Is greek life only for the wealthy?

This article is not about whether greek life is bad.

There are a thousand other pieces with that title and a thousand opinion writers who’ve called for fraternities and sororities to be abolished, repealed and burned with fire and brimstone.

For greek institutions, their reputation of “-isms” precedes them.

Every few months comes an exposé of greek life and sexism, from gender roles during rush to the undeniable presence of rape culture. Just this year, a highly publicized racial attack on the Row showed us that they can promote straight up racism.

Our houses and their love affair with -isms have graced national headlines. But the most obvious hate nestled between greek letters is rarely talked about.

Fraternities are classist. Sororities are classist. Greek life rests on classism, the prejudice against a person based on their social class.

The Row isn’t where students may face this -ism. The system itself embodies it.

In the fountain of social elitism we call 28th Street, there is all but a “rich only” sign.

There’s no denying Panhellenic fees are expensive. The Daily Pennsylvanian called them “unreasonably high” at UPenn at a maximum of $1,000. At USC, a semester’s dues cost up to $2,500.

For some students on financial aid, simply joining takes food off their family’s table.

That’s saying if those students could get in.

For sororities, it costs nearly $100 to pay rush fees. In contrast, students at state schools, like SUNY Binghampton, can rush for $20 plus a T-shirt. But getting in is even more expensive.

Maybe some houses are exclusive to rich girls, but they all look for pretty pledges. It’s because beauty is catered to conventions of a wealthy white elite. During rush, expensive treatments echo down the perfectly trimmed lawns. Facials. Keratin. The gel nails, the perfect diamond necklace, a flawless face of makeup, followed by a week of pricey outfits. The cost of sisterhood is pretty, and pretty ain’t cheap.

But for the undercover models who make the cut without breaking the bank, joining a sorority is like writing a blank check. From group shirts and invite outfits to seemingly mandatory Disneyland, Vegas and Spring Break trips — if you can’t pay up, you can’t sit with us.

Not that the men are much better. The fraternity cycle churns out rich white boys like the stomach of any guy who can’t afford the price of brotherhood.

Although USC doesn’t offer demographics on its greek population, Princeton University found that 95 percent of those who wear letters come from the wealthiest quarter of America. Only 5 percent of greek brothers and sisters are from the lower or middle class. As the Century Foundation pointed out, “over 60 percent came from private high schools.”

Trojans could claim that it’s different here, but knowing how traditional USC is — and the assortment of BMWs in front of houses — one could only expect this trend amplified. Perhaps we do not investigate the demographics at USC because of how appalling they’d look.

Moreover, classism on the Row doesn’t just accompany racism. It encourages it.

According to Maya Richard Craven, a senior majoring in creative writing:

“People of color are specifically discriminated against during the rush process… Because people of color tend to have lower incomes than white Americans, this may hurt the chances for a girl to get into a house that cares about socioeconomic status.”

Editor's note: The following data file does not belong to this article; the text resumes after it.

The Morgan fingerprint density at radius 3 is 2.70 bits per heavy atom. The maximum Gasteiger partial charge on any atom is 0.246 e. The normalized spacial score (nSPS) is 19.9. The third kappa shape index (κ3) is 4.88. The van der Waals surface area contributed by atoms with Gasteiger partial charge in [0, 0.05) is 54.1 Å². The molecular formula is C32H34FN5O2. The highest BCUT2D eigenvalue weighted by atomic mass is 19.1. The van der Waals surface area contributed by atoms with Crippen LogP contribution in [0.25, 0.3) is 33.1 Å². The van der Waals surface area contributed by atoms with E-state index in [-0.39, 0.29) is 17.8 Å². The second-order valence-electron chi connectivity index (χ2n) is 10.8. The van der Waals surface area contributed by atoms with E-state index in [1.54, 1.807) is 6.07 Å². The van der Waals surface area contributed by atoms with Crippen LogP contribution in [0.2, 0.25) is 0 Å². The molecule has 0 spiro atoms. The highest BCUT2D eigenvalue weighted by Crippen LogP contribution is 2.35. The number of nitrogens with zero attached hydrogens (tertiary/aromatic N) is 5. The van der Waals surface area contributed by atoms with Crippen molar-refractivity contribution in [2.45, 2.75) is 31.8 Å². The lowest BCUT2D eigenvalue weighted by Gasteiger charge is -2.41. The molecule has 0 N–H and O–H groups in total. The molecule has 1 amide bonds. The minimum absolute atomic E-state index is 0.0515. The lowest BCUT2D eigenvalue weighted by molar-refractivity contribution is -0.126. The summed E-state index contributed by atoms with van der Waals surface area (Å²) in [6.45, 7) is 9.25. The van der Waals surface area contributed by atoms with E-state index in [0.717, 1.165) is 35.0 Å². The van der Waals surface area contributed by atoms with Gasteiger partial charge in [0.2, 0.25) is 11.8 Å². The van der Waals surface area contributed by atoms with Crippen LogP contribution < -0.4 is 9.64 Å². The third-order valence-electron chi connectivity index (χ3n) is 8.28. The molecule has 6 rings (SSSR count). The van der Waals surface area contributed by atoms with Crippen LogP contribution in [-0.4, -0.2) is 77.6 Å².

While some may defend the accusation of elitism by claiming that Panhellenic offers scholarships, they often come at the cost of tokenism.

According to Cornell University, 2 percent of the U.S. population is in fraternities; yet greek alumni constitute 80 percent of Fortune 500 executives, 76 percent of senators and congressmen and 85 percent of Supreme Court justices.

Classism in greek life isn’t just making the rich kid cool. It’s keeping the cool kid rich.

Last year saw a historic rise in activism. Hundreds of students rallied for the Undergraduate Student Government diversity resolution to combat racism, sexism and queerphobia. Its meetings were the most attended in USC history.

But the resolution mentioned classism only in passing, and offered no tangible ways to address it.

When USG Senate addressed classism, social justice warriors stayed home.

According to USG Student Body President Rini Sampath, “We need students to get behind initiatives such as the college affordability resolution, which asks for a tuition freeze and for USC to recommit to financial transparency, because they are built to help students of all classes, and not just some.” The resolution, which passed in November, has gotten minuscule attention from the student body in comparison to the diversity resolution or calls to delay rush.

This issue is not just another problem; it’s the nexus of the Venn diagram of oppression.

Whether you’re queer, a person of color or disabled mentally or physically, a low-income background amplifies your struggle. Caitlyn Jenner will never face the same fear as a transgender woman who can only support herself through sex work. Someone with schizophrenia who can afford medication can conform to society — without it, their life path is dismissed as a prison pipeline.

According to Sampath, Trojans “dismiss the student activists (e.g. SCALE) who speak out against the low wages of our university workers as extremists.” Imagine if they addressed the discrimination against lower-income students on the Row.

Fraternities and sororities are expected to shove classism under the rug. The bar is higher for those who regularly fight for social justice.

We must remember what student activism would look like if complaints about the lack of LGBT resources couldn’t be posted from MacBooks or if the I, Too, Am USC campaign wasn’t taken by an expensive DSLR camera.

It’s time to recognize the privilege of the people always telling us to check ours.